Manga | Shueisha’s Weekly Shonen Jump has announced that One Piece will go on hiatus for the magazine’s next two issues because creator Eiichiro Oda has been hospitalized for a peritonsillar abscess, a complication of tonsillitis. The popular series is expected to return June 10. One Piece, which has been serialized in Weekly Shonen Jump since 1997, has sold more than 280 million volumes in Japan alone. [Anime News Network]
Creators | Art Spiegelman and Francoise Mouly share their thoughts (and sometimes disagree) on their own world, the comics world in general, and digital media. [National Post]
Digital comics | Moulinsart, the company that holds the rights to Herge’s works, has released the complete Tintin comics in digital form. The iOS app is free, and it looks like the comics are $5.99 each, which is pretty reasonable. The catch is that they are all in the original French; it doesn’t appear as if translations are available yet. [Idboox]
Passings | Filipino komiks creator Jesse Santos died April 27 at the age of 83. Santos began his career in 1946 as an artist for the first serialized comic in the Philippines, Halakhak, and moved to the U.S. in the 1960s. He drew the sword-and-sorcery character Dragar the Invincible and took over from Dan Spiegle as artist for The Occult Files of Doctor Spektor. [Komikero Dot Com]
Angoulême is synonymous with comics, so it’s probably to be expected that when marriage-equality supporters marched in the French city last weekend they enlisted some familiar faces for the cause.
On her blog, local artist Algesiras posts a handful of photos of banners depicting several famous comic characters sharing a same-sex kiss. There’s Tintin and Captain Haddock, Catwoman and Poison Ivy, Asterix and Obelisk, Minnie Mouse and Daisy Duck, Blake and Mortimer, and Spirou and Fantasio, among others.
“Notice the rings on the hands of the characters,” Algesiras writes. “I think the best one is the one with the Smurfette, because it mocks the fact that the Smurfette is the only female in the Smurfs world. She’s not alone anymore.”
The 40th annual Angoulême International Comics Festival kicks off Jan. 31.
Legal | DragonCon co-founder Ed Kramer, who hasn’t been associated with the show since 2000, has been brought back to the Gwinnett County Jail and booked on child molestation charges that date back to August 2000. The 51-year-old Kramer was released on bond after his initial arrest following accusations that he sexually abused three boys, and has avoided jail and court for more than a decade because of his health problems, although he was under house arrest for a while. He was arrested again in Connecticut in 2011 for violating the conditions of his bond after he was allegedly found alone in a hotel room with a 14-year-old boy. Atlanta Magazine ran a lengthy expose on Kramer last year. [The Atlanta Journal-Constitution]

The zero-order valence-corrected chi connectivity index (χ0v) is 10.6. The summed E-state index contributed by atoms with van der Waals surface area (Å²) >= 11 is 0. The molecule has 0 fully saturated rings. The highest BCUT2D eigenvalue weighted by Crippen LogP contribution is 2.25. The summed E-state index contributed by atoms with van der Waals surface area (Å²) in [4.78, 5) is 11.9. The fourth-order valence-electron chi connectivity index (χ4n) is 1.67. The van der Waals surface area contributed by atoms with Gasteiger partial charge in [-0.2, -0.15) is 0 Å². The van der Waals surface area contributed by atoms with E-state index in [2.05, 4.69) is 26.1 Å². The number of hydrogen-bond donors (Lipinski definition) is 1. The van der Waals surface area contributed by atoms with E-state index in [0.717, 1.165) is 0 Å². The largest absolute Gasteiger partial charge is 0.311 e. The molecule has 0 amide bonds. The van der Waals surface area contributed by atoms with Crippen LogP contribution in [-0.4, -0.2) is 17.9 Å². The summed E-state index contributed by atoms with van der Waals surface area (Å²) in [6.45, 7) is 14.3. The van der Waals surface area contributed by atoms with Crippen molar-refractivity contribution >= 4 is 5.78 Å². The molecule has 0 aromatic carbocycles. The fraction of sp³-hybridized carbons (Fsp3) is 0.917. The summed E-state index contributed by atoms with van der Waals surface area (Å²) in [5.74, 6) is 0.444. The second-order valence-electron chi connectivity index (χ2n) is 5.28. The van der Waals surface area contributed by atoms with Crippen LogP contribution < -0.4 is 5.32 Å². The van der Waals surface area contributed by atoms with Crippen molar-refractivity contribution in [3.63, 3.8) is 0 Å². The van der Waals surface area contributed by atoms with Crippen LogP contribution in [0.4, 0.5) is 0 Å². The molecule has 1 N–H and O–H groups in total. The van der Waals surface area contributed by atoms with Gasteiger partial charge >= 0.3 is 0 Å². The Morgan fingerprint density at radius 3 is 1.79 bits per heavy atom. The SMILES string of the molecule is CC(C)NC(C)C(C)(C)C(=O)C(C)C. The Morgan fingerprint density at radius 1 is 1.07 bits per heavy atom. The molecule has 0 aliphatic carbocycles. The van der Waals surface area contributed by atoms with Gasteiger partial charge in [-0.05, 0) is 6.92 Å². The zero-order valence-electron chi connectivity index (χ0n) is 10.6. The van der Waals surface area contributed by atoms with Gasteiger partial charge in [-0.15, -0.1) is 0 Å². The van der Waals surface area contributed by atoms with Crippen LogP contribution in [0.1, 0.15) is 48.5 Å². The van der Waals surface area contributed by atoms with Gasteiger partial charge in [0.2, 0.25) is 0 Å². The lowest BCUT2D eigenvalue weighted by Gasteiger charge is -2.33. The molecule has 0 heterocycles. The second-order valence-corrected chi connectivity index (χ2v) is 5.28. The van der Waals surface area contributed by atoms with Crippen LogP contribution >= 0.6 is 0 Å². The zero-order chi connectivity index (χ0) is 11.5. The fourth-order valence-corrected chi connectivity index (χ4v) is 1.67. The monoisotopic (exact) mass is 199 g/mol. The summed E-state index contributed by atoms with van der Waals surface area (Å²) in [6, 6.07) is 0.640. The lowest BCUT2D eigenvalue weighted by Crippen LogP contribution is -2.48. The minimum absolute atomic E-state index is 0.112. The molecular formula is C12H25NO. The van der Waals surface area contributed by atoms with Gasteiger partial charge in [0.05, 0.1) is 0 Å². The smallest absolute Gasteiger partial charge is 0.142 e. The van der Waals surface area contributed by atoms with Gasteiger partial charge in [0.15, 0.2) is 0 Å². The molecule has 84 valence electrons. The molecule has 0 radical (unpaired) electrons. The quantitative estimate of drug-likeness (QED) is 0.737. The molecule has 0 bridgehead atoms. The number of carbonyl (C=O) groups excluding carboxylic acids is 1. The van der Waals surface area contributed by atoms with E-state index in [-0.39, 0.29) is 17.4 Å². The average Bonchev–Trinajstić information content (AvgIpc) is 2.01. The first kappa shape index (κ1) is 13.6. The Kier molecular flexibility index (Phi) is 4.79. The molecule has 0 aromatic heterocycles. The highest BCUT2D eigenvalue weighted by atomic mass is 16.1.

Conventions | Japan’s Comic Market (aka Comiket), the world’s largest convention dedicated to self-published comics, stands to lose about $117,900 because of a decision to bar artist groups (“circles”) dedicated to the manga Kuroko’s Basketball following a threat letter. Organizers are refunding entrance fees to about 900 Kuroko’s Basketball circles that registered for the Dec. 29-31 event, and must help pay for increased security in cooperation with local police and the Tokyo Big Sight complex. Since October, letters containing powdered and liquid substances have been sent to more than 20 locations linked to Kuroko’s Basketball creator Tadatoshi Fujimaki. At least six Kuroko’s Basketball doujinshi events have been canceled. [Anime News Network]
Thirty-six questions. Six answers. One random number generator. Welcome to Robot Roulette, where creators roll the virtual dice and answer our questions about their lives, careers, interests and more.
Today Faith Erin Hicks steps up to the wheel. You know her from such works as Friends with Boys, Brain Camp, The Adventures of Superhero Girl, Zombies Calling and The War at Ellesmere, as well as the upcoming The Last of Us and Nothing Can Possibly Go Wrong. Check out her website for more information.
Now let’s get to it …
Moulsinart S.A., the company established to promote and protect the works of Hergé, has signed a deal for Diamond Comic Distributors to exclusively distribute The Adventures of Tintin merchandise in specialty stores in North America and the Philippines.